SUMMARY OF THE INVENTION

The objective of the invention is to propose an alloy and an anti-friction coating for an anti-friction element, which, in addition to exhibiting good run-in properties, also has a high resistance to wear.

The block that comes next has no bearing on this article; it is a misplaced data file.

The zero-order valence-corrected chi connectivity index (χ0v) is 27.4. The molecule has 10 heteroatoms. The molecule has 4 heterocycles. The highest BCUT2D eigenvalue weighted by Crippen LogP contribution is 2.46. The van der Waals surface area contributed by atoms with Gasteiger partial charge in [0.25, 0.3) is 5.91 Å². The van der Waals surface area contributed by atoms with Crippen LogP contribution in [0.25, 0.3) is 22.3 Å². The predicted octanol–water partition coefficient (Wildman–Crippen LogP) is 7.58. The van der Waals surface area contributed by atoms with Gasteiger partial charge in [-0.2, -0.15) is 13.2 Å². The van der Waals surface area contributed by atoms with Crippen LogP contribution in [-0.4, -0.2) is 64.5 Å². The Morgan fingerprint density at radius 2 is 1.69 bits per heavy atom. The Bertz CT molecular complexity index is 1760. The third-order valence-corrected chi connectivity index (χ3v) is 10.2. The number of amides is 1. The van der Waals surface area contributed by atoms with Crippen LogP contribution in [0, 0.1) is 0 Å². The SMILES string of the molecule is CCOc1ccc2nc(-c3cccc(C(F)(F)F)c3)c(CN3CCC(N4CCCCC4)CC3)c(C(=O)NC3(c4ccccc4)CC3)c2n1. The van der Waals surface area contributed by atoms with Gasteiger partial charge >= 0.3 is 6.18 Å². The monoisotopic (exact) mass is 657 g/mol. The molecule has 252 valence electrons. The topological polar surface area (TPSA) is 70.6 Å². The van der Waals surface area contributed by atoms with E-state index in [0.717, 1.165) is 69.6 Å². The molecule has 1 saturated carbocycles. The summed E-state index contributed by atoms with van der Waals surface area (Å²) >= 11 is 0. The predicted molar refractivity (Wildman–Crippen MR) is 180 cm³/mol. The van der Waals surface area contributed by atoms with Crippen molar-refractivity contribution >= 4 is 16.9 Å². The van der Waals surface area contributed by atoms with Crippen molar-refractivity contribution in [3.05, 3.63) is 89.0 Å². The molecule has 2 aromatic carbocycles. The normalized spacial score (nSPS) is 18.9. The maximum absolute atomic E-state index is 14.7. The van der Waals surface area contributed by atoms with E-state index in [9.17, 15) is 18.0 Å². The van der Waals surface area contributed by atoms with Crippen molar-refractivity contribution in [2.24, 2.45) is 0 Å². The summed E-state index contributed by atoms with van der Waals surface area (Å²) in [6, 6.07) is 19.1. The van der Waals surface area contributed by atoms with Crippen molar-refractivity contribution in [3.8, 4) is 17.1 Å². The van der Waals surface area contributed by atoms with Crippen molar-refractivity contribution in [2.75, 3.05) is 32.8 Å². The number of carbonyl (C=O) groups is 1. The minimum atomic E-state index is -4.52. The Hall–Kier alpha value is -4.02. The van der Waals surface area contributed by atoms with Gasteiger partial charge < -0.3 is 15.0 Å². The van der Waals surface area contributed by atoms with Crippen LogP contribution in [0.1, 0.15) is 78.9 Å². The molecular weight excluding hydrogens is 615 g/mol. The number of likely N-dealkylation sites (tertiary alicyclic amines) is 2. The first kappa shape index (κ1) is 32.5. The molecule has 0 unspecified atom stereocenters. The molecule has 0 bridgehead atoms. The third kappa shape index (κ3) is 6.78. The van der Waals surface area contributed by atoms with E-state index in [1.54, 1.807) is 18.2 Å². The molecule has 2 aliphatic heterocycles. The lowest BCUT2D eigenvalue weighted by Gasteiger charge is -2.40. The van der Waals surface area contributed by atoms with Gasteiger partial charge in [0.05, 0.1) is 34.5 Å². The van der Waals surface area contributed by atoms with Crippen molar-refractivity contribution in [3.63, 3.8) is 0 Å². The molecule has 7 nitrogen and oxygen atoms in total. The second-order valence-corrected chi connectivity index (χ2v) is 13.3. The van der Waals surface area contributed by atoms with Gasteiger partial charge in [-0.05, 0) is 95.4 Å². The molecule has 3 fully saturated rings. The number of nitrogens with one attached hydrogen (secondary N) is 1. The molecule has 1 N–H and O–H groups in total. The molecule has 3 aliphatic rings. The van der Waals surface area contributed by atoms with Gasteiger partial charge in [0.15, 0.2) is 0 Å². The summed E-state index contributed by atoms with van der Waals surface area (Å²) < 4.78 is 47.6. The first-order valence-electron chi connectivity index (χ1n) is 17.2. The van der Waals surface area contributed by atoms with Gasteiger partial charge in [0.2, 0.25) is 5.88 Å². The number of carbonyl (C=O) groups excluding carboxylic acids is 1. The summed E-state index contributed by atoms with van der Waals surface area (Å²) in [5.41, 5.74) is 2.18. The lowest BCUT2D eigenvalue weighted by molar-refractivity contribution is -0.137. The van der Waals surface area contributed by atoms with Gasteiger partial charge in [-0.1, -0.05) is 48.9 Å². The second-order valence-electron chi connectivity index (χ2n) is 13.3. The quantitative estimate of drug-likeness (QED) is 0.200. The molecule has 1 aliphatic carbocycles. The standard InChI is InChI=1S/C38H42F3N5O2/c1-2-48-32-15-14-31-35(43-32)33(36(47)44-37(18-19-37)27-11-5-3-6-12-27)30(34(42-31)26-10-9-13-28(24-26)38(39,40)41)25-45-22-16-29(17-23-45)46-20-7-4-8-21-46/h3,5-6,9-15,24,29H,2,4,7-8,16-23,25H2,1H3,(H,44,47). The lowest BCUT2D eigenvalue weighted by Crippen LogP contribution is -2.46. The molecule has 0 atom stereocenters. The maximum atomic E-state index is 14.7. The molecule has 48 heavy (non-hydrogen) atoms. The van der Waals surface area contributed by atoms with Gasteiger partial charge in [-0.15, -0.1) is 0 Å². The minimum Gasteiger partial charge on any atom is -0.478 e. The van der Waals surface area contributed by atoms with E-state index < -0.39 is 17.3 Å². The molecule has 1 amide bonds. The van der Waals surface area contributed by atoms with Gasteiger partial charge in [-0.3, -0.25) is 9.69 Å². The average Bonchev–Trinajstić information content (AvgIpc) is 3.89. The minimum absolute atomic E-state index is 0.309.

This objective is achieved by the invention, in each case independently, by means of an alloy of the type described above, in which the soft phase and/or the hard phase is dispersed in the matrix and the solid solution or bond is formed only in the region of the phase boundary of the matrix with the soft phase and/or with the hard phase, an anti-friction coating formed therefrom, a composite material comprising a first peripheral coating made from the anti-friction coating proposed by the invention as well as a method, whereby, using a cold gas spraying process, an alloy as proposed by the invention can be produced as a first peripheral coating. The advantage of this approach is that it is now possible to produce an alloy and an anti-friction coating for anti-friction elements which can not be produced using the molten metal processes known from the prior art or with other thermal spraying processes. The fact that the particles of the initial powder are not melted advantageously enables anti-friction coatings containing alloy elements to be produced, which can not be combined using standard production or melting methods to obtain the desired properties, such as high resistance to wear or high bearing capacity and good run-in properties, because the elements are not present as a soft phase but in the form of mixed crystals or compounds. The alloy or the combination of alloy elements which form a stable phase or phase mixtures in the form of mixed crystals or inter-metallic compounds based on the corresponding phase diagram for a selected composition using metallurgical techniques based on melting, in other words which do not separate, can be produced by the present invention in the form of a virtually separating alloy system. The advantage of the alloy proposed by the invention is that the solid solution or bond occurs only in the region of the phase boundaries as a result of which both soft phases and hard phases are essentially dispersed in the matrix. This means that elements can also be used as soft phases and can therefore be employed as a means of imparting galling resistance properties to the bearing, which, if produced by casting or sintering or similar methods, would be present in the matrix as mixed crystals and would thus tend to increase strength instead of being available as soft phases. Likewise, the hard particles or hard phases may be dispersed in the material in their original composition, the particular advantage of which is that they can increase the wear resistance of the coating and will not react with the matrix or other elements as is the case with conventionally produced bearings, for example due to the formation of inter-metallic phases. Another advantage is that during operation, the coating undergoes a sort of heat treatment in areas where the anti-friction coating is particularly subjected to loads due to the increases in temperature which occur locally, as a result of which a slow phase transformation takes place in these areas and the alloy moves close to thermodynamic equilibrium. The material hardens in these areas. As a result, the anti-friction coating is harder in these areas subjected to high loads and is therefore more durable in areas that are not subjected to such high thermal stress but remains soft enough and retains its embedding capacity to fulfil tribological requirements. The anti-friction coating automatically adapts in a certain way to the respective load state. Overall, this enables both the galling resistance properties as well as the bearing capacity and wear resistance to be improved. Furthermore, the advantage of producing the alloy using a cold gas spraying process is that the substrate material is subjected to only slight stress due to temperature, which means that even temperature-sensitive substrates can be spray-coated with the alloy proposed by the invention or the anti-friction coating, without the substrate undergoing any change, for example in terms of mechanical properties. In addition, compared with other thermal spraying processes, thick coatings with a high coating quality can be produced, thereby enabling the best thickness coating to be selected for the individual application. As a result of the low temperatures, the resulting coatings are low in oxides, which has a positive effect on many of the properties of the coating. Furthermore, the alloy or the coatings can be produced easily and inexpensively due to simple processing and high coating efficiency.